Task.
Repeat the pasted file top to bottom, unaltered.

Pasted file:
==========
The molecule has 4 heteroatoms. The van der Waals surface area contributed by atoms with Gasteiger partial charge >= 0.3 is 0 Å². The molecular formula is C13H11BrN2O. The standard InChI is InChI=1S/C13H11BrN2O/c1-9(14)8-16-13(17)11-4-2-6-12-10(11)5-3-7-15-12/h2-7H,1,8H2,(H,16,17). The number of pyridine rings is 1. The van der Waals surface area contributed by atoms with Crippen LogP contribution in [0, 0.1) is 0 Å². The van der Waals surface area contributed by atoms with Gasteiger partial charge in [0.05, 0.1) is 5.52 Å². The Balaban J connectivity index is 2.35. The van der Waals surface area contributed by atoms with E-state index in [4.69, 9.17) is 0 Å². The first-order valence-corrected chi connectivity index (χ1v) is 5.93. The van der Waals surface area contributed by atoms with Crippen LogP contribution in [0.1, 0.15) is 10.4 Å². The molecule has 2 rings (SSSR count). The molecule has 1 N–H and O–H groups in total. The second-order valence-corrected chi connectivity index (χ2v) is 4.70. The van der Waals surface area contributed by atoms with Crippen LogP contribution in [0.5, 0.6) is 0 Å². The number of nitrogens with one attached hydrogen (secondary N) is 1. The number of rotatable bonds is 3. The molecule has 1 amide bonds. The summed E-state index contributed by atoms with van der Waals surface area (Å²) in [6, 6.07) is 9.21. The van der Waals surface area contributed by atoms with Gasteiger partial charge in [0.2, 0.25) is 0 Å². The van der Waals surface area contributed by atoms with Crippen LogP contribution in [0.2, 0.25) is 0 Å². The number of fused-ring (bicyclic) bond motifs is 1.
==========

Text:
The molecule has 4 heteroatoms. The van der Waals surface area contributed by atoms with Gasteiger partial charge >= 0.3 is 0 Å². The molecular formula is C13H11BrN2O. The standard InChI is InChI=1S/C13H11BrN2O/c1-9(14)8-16-13(17)11-4-2-6-12-10(11)5-3-7-15-12/h2-7H,1,8H2,(H,16,17). The number of pyridine rings is 1. The van der Waals surface area contributed by atoms with Crippen LogP contribution in [0, 0.1) is 0 Å². The van der Waals surface area contributed by atoms with Gasteiger partial charge in [0.05, 0.1) is 5.52 Å². The Balaban J connectivity index is 2.35. The van der Waals surface area contributed by atoms with E-state index in [4.69, 9.17) is 0 Å². The first-order valence-corrected chi connectivity index (χ1v) is 5.93. The van der Waals surface area contributed by atoms with Crippen LogP contribution in [0.1, 0.15) is 10.4 Å². The molecule has 2 rings (SSSR count). The molecule has 1 N–H and O–H groups in total. The second-order valence-corrected chi connectivity index (χ2v) is 4.70. The van der Waals surface area contributed by atoms with Crippen LogP contribution in [0.5, 0.6) is 0 Å². The number of nitrogens with one attached hydrogen (secondary N) is 1. The number of rotatable bonds is 3. The molecule has 1 amide bonds. The summed E-state index contributed by atoms with van der Waals surface area (Å²) in [6, 6.07) is 9.21. The van der Waals surface area contributed by atoms with Gasteiger partial charge in [0.2, 0.25) is 0 Å². The van der Waals surface area contributed by atoms with Crippen LogP contribution in [0.2, 0.25) is 0 Å². The number of fused-ring (bicyclic) bond motifs is 1.